This summer I worked in the Yale Environmental Science Center and the Kline Yale Geology Building with Dr. Hull and Dr. Thomas learning about oceanic paleontology. I worked in this lab with three other Evo-peers and Yale undergraduate and graduate students alike. I was lucky because my internship was centered upon two ideas. The first idea was to get basic lab skills such as operating a scale and using chemicals, and the second idea was a lecture-based discussion on topics revolving around geologic principles and theories.
For the lab portion of the day, we would work right along side the Yale undergrads as we washed our foramnifera samples. Foramnifera are "amoeba-like" creatures that live, and have lived, in the oceans for a very long time. The Foramnifera samples that the lab had were gotten from the Welvis Trench off the coast of Africa and were dated back to approximately 52.6 million years ago, in what is known as the Eocene Epoch. Forams (short for Foramnifera) are especially useful because the lab is able to use carbon dating to figure out the salinity levels of the oceans that the For ams lived in when they were alive. Since Forams have a calcium carbonate shell that dissolves in water with lots of salt, the lab was able to figure out which time periods had extremely salty water by counting ad dating the forams. The Eocene Epoch, where the Forams were mostly from, was a time in the Earth's history in which the temperature and sea levels very closely match models that current environmentalists have produced to show what our world will look like if global warming keeps continuing. The lab was looking for solutions to the climate change problems that we will be seeing in as close to 75 years.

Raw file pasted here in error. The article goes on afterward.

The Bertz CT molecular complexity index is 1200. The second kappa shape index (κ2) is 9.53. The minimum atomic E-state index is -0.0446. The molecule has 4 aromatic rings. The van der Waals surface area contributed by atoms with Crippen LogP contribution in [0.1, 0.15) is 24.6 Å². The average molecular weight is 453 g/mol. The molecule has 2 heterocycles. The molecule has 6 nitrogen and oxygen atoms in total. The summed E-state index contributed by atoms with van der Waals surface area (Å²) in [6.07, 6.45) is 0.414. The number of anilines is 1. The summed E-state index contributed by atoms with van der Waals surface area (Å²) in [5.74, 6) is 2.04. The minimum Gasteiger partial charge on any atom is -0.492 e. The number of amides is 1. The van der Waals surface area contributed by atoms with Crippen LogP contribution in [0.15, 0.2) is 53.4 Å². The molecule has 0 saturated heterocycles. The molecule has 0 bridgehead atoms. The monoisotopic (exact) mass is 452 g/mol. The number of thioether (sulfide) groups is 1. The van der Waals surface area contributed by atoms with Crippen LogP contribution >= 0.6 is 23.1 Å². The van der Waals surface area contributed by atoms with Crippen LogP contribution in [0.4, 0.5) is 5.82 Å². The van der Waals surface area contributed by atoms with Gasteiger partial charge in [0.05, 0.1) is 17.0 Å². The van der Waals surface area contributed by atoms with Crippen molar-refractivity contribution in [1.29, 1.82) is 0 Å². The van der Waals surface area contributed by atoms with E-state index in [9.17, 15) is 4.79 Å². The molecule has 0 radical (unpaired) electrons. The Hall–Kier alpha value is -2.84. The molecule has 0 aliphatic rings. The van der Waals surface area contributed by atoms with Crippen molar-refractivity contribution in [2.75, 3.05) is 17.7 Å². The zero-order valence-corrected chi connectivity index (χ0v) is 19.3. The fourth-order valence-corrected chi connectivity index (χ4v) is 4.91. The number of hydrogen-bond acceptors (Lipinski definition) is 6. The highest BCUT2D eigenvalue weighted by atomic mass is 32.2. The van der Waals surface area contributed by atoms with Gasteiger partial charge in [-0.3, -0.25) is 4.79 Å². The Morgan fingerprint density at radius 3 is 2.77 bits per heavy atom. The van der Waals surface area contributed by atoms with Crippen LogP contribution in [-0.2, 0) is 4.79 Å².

After the lab portion ended, we moved from the Environmental Science Center to the Kline Geology Tower to learn about geology. We were then supposed to use this information to start a Geology Cart for the Peabody's Sci.Corp program that uses these carts to explain science based topics to every day vistors. In order for us to start the cart, we needed to be taught the basics. The meant learning with Matt, our mentor, about environmental issues and geology as a whole.
Overall it was a wonderful experience that I know I am very privileged to have participated in.